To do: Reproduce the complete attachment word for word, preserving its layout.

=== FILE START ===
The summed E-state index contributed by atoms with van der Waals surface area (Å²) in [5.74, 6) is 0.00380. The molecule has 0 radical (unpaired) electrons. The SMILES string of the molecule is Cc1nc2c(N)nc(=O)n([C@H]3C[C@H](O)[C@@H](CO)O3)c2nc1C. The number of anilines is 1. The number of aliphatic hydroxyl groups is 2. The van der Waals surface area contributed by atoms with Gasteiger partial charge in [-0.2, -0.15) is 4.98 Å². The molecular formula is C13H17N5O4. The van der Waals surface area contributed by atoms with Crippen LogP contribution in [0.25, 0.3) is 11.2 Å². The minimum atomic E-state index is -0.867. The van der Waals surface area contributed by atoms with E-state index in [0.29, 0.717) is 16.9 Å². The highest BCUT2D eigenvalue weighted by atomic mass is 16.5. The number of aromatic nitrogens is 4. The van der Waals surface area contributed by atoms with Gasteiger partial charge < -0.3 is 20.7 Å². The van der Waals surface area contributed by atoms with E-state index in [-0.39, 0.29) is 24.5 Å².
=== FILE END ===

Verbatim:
The summed E-state index contributed by atoms with van der Waals surface area (Å²) in [5.74, 6) is 0.00380. The molecule has 0 radical (unpaired) electrons. The SMILES string of the molecule is Cc1nc2c(N)nc(=O)n([C@H]3C[C@H](O)[C@@H](CO)O3)c2nc1C. The number of anilines is 1. The number of aliphatic hydroxyl groups is 2. The van der Waals surface area contributed by atoms with Gasteiger partial charge in [-0.2, -0.15) is 4.98 Å². The molecular formula is C13H17N5O4. The van der Waals surface area contributed by atoms with Crippen LogP contribution in [0.25, 0.3) is 11.2 Å². The minimum atomic E-state index is -0.867. The van der Waals surface area contributed by atoms with E-state index in [0.29, 0.717) is 16.9 Å². The highest BCUT2D eigenvalue weighted by atomic mass is 16.5. The number of aromatic nitrogens is 4. The van der Waals surface area contributed by atoms with Gasteiger partial charge < -0.3 is 20.7 Å². The van der Waals surface area contributed by atoms with E-state index in [-0.39, 0.29) is 24.5 Å².